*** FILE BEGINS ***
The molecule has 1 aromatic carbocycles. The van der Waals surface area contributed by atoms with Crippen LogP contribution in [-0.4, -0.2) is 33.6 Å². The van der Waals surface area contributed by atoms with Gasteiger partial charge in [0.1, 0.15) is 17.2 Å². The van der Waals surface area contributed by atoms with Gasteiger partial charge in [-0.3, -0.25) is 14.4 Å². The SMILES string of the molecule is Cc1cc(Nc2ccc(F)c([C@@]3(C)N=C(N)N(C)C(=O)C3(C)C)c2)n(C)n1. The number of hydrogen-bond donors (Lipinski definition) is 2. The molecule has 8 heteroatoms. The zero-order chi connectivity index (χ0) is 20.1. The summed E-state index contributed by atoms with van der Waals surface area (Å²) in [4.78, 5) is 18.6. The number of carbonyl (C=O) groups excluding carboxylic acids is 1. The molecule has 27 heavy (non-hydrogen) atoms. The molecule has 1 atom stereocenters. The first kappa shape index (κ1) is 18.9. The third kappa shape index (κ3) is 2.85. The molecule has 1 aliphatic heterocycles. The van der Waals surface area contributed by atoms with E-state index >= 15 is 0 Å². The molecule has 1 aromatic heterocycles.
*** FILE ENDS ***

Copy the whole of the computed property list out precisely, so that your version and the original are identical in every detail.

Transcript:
The molecule has 1 aromatic carbocycles. The van der Waals surface area contributed by atoms with Crippen LogP contribution in [-0.4, -0.2) is 33.6 Å². The van der Waals surface area contributed by atoms with Gasteiger partial charge in [0.1, 0.15) is 17.2 Å². The van der Waals surface area contributed by atoms with Gasteiger partial charge in [-0.3, -0.25) is 14.4 Å². The SMILES string of the molecule is Cc1cc(Nc2ccc(F)c([C@@]3(C)N=C(N)N(C)C(=O)C3(C)C)c2)n(C)n1. The number of hydrogen-bond donors (Lipinski definition) is 2. The molecule has 8 heteroatoms. The zero-order chi connectivity index (χ0) is 20.1. The summed E-state index contributed by atoms with van der Waals surface area (Å²) in [4.78, 5) is 18.6. The number of carbonyl (C=O) groups excluding carboxylic acids is 1. The molecule has 27 heavy (non-hydrogen) atoms. The molecule has 1 atom stereocenters. The first kappa shape index (κ1) is 18.9. The third kappa shape index (κ3) is 2.85. The molecule has 1 aliphatic heterocycles. The van der Waals surface area contributed by atoms with E-state index >= 15 is 0 Å². The molecule has 1 aromatic heterocycles.